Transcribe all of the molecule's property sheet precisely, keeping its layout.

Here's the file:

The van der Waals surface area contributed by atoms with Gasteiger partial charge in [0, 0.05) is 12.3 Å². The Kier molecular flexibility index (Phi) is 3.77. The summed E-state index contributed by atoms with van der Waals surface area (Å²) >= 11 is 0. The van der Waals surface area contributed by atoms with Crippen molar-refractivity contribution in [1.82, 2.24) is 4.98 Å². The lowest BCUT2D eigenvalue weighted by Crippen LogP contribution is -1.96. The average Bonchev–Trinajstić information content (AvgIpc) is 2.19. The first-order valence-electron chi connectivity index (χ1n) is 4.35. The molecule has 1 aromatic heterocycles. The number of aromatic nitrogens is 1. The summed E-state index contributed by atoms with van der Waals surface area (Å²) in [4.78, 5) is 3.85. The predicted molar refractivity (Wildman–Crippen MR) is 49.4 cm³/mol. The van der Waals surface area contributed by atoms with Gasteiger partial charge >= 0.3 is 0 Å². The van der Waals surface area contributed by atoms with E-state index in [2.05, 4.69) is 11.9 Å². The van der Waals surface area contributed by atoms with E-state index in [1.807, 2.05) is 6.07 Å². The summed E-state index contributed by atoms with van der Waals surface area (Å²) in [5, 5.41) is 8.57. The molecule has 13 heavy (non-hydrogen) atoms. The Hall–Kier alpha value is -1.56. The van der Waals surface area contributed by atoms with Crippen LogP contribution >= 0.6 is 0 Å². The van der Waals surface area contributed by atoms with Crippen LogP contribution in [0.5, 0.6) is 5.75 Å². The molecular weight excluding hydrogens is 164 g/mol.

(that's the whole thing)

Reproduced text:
The van der Waals surface area contributed by atoms with Gasteiger partial charge in [0, 0.05) is 12.3 Å². The Kier molecular flexibility index (Phi) is 3.77. The summed E-state index contributed by atoms with van der Waals surface area (Å²) >= 11 is 0. The van der Waals surface area contributed by atoms with Crippen molar-refractivity contribution in [1.82, 2.24) is 4.98 Å². The lowest BCUT2D eigenvalue weighted by Crippen LogP contribution is -1.96. The average Bonchev–Trinajstić information content (AvgIpc) is 2.19. The first-order valence-electron chi connectivity index (χ1n) is 4.35. The molecule has 1 aromatic heterocycles. The number of aromatic nitrogens is 1. The summed E-state index contributed by atoms with van der Waals surface area (Å²) in [4.78, 5) is 3.85. The predicted molar refractivity (Wildman–Crippen MR) is 49.4 cm³/mol. The van der Waals surface area contributed by atoms with Gasteiger partial charge >= 0.3 is 0 Å². The van der Waals surface area contributed by atoms with E-state index in [2.05, 4.69) is 11.9 Å². The van der Waals surface area contributed by atoms with E-state index in [1.807, 2.05) is 6.07 Å². The summed E-state index contributed by atoms with van der Waals surface area (Å²) in [5, 5.41) is 8.57. The molecule has 13 heavy (non-hydrogen) atoms. The Hall–Kier alpha value is -1.56. The van der Waals surface area contributed by atoms with Crippen LogP contribution >= 0.6 is 0 Å². The van der Waals surface area contributed by atoms with Crippen LogP contribution in [0.5, 0.6) is 5.75 Å². The molecular weight excluding hydrogens is 164 g/mol.